Despite growing up near a golf course and now living in a town that has hosted numerous professional golf championships, I’m NOT a golfer. I own a set of clubs that might be 40 years old and I’m not really sure where they are.
I think one of the more interesting things about golf is that it is the basis of so many stories, jokes and colorful anecdotes. I was meeting last week and I brought up a story about golf legend, Ben Hogan that I find particularly humorous and meaningful. Here’s the story as published in the LA Times.
Hogan was playing Riviera. Now, Hogan never asked a caddie anything except maybe what time it was. But after his drive on 15, he looked at the ball, the green in the distance, and turned to his caddie and said, "What's the shot?" The caddie squinted at the green, threw grass in the air, and said, "Mr. Hogan, it's 146-147 yards." Hogan scowled at him and said, "Make up your mind!"
For those of you not familiar with the parameters of golf, an average hole covers a quarter of a mile or more and Good Old Ben wanted precision within 36 inches. I find that story interesting because Mr. Hogan is a lot like some other people I know, and you probably do too.
I encounter clients who are looking to sell their business and tell me they are just looking for a “ballpark” value – which is not at all what they want.
These are people who spend their days knowing where every nickel goes inside their business and will grind someone’s gears over an extra dollar in shipping costs on a six-figure shipment. Believe me, I’ve heard it. So, when someone says to me that their business is worth “5 or 6 times EBITDA, give or take” I just smile quietly.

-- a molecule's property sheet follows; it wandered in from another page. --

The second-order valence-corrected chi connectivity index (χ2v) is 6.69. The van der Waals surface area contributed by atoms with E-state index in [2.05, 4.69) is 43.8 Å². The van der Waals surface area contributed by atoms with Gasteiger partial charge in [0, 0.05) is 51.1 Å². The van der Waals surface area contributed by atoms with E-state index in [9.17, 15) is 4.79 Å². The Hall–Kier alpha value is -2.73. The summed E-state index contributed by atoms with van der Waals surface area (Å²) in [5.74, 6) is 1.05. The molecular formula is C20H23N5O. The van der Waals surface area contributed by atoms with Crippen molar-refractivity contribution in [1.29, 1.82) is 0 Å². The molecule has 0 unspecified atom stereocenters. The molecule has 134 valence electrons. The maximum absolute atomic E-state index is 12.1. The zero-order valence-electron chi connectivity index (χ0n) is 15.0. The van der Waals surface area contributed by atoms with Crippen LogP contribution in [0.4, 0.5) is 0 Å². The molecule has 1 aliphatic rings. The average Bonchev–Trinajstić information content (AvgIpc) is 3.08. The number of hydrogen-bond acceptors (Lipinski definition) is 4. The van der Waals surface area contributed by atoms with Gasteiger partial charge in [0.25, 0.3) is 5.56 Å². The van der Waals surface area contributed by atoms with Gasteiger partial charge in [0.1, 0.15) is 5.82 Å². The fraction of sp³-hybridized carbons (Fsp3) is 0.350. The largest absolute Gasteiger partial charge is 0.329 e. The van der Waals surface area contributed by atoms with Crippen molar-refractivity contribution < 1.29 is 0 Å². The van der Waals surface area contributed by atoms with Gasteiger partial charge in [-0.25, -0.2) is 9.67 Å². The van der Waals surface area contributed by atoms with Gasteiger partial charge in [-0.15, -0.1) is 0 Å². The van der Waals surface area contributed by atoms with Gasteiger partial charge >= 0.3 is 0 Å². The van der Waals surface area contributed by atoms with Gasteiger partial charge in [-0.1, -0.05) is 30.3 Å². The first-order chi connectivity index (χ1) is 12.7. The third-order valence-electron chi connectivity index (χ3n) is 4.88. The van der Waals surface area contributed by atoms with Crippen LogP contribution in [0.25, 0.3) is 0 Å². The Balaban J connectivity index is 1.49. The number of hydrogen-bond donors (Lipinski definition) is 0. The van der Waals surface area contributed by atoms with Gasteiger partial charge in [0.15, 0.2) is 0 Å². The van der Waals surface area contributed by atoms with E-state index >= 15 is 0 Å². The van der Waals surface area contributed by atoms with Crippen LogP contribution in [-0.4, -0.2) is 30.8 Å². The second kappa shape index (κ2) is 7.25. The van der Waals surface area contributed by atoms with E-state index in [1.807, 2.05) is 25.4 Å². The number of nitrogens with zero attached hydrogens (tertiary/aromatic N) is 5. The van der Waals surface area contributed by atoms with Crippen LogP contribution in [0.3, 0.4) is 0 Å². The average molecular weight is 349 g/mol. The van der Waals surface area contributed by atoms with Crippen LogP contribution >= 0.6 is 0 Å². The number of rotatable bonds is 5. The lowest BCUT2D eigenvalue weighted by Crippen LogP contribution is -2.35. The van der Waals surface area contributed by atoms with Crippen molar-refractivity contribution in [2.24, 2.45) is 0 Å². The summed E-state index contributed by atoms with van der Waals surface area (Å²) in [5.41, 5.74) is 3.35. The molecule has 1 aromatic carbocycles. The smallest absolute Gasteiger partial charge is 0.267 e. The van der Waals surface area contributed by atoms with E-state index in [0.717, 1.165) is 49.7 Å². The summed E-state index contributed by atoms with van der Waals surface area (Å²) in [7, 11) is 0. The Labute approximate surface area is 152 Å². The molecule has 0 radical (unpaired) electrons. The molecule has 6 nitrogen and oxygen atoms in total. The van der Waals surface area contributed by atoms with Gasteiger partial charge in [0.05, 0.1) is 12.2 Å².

OK, let’s say Old Ben owns a company. Let’s call it “Hogan’s Heavy Machinery Company.” He spends his days fighting tooth-and-nail over things like the cost of materials, tariffs and obsessing over how much to pay his people, all while keeping a watchful eye on the bottom line. Now let’s say that Ben’s company makes $5 million in EBITDA (for those who aren’t fluent in this stuff, that’s “Earnings Before Interest, Taxes, Depreciation and Amortization” – often used as a proxy for operating cash flow). Taking the comment above (multiples of “5 or 6 times EBITDA”), the company is worth somewhere between $25 and $30 million, just based on my 3rd grade math.
Am I really expected to believe that the guy who gets ornery over 3 feet of grass on a golf course is going to take a flier on $5 million in the value of his company…a company that he’s poured his heart and soul into for many years? Believe it or not, people do. I’m not sure why but I think sometimes when people think they know the answer, they really don’t want to know for sure - sort of a "right until proven wrong" mentality.
I don’t know, I never studied psychology.
In any negotiation, information is a necessary currency, whether you’re buying a car or a company. Suppose Ben’s company is really worth something like $28 million and someone shows up and offers $26. That’s in his estimated range, right? Maybe Ben takes that deal and leaves money on the table.
I’m not saying that a preliminary analysis of a potential selling price needs to be to 10 decimal places but when we are talking about a “ballpark” number it would be good to know whether the ballpark looks more like a little league field or Yankee Stadium. All I’m saying is that having some rationale and a sense for how things were calculated, up or down, could be beneficial when going into a deal. It could be the difference between landing on the green or dunking your ball in the middle of the pond.
And now some words of wisdom from people who aren't me:
"Golf is a game in which one endeavors to control a ball with implements ill adapted for the purpose" - Woodrow Wilson
"It is far better to buy a wonderful company at a fair price than a fair company at a wonderful price" - Warren Buffett
"It's what you learn after you know it all that counts " - Coach John Wooden
Thanks for reading and thanks for your comments. I read them all and I enjoy all the different perspectives.
Be good and be well.